But the Lord did not abandon them and a fortunate combination of circumstances brought together some key people. Owing to the efforts of these, a chapel was formed where the Holy Sacrifice of the Mass could be offered and where the abiding presence of the Lord provided a focus for the prayers and supplications of these prisoners of war. This was made possible because of the goodwill of a new camp commander Major T.P. Buckland, along with the enthusiasm and pastoral concern of Father Gioacchino Giacobazzi and the craftmanship of Domenico Chiocchetti, a prisoner with outstanding artistic ability.
The chapel that can be seen today is an outstanding witness to the Catholic faith, a labour of love and devotion to which were added a spirit of enterprise and the accomplishments of many different men. The building of the chapel was entirely the work of prisoners of war who transformed two Nissan huts into a chapel which could be used in liturgical ceremonies.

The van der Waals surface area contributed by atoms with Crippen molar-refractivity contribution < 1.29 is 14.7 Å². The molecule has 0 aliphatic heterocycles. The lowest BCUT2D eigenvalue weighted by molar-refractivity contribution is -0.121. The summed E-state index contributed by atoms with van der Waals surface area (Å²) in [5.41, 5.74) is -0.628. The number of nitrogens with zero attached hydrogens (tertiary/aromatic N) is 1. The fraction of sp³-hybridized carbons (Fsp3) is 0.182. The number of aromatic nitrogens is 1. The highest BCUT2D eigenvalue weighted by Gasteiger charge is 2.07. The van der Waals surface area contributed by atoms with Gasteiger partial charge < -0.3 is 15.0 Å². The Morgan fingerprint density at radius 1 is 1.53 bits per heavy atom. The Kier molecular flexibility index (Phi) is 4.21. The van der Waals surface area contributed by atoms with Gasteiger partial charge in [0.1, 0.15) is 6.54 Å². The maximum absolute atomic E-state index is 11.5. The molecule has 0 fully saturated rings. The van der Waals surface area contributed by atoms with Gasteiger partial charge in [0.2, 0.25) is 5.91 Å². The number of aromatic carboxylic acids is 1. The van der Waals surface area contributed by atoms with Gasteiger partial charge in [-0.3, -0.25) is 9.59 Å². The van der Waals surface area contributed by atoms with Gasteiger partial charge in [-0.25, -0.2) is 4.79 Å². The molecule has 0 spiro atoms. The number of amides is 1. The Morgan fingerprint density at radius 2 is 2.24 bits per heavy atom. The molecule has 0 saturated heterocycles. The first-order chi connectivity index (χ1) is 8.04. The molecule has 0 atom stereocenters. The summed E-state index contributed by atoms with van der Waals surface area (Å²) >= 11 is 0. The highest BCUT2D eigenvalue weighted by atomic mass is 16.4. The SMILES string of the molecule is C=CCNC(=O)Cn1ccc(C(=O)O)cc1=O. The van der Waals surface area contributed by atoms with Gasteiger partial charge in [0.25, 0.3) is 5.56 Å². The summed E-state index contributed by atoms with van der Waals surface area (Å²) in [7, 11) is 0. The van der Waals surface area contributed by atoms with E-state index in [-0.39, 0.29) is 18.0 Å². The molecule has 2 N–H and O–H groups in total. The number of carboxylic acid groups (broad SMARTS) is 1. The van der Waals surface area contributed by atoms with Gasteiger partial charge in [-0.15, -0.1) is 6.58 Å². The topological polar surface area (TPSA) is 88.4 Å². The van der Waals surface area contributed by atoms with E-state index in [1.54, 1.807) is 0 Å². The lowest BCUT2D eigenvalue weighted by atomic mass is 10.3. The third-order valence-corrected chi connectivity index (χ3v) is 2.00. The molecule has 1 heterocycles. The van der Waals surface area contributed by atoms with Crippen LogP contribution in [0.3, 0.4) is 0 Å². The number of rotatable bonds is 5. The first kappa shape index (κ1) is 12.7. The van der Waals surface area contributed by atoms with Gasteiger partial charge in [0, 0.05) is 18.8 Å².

Having been given permission to use two Nissan huts which they joined together, the prisoners embarked on a project to make the enclosure as fitting as possible. The first consideration was the provision of materials which could be used to make the sanctuary area a place of beauty and splendour where the Lord would be welcomed and adored. Although the necessary materials were lacking, by using what was available, namely scrap metal, concrete and whatever oddments could be scavanged from shipwrecks, the creative talent of Chiocchetti was able to design and execute a work of art. Nonetheless, a great deal of hard work was needed to transform an army hut into a chapel.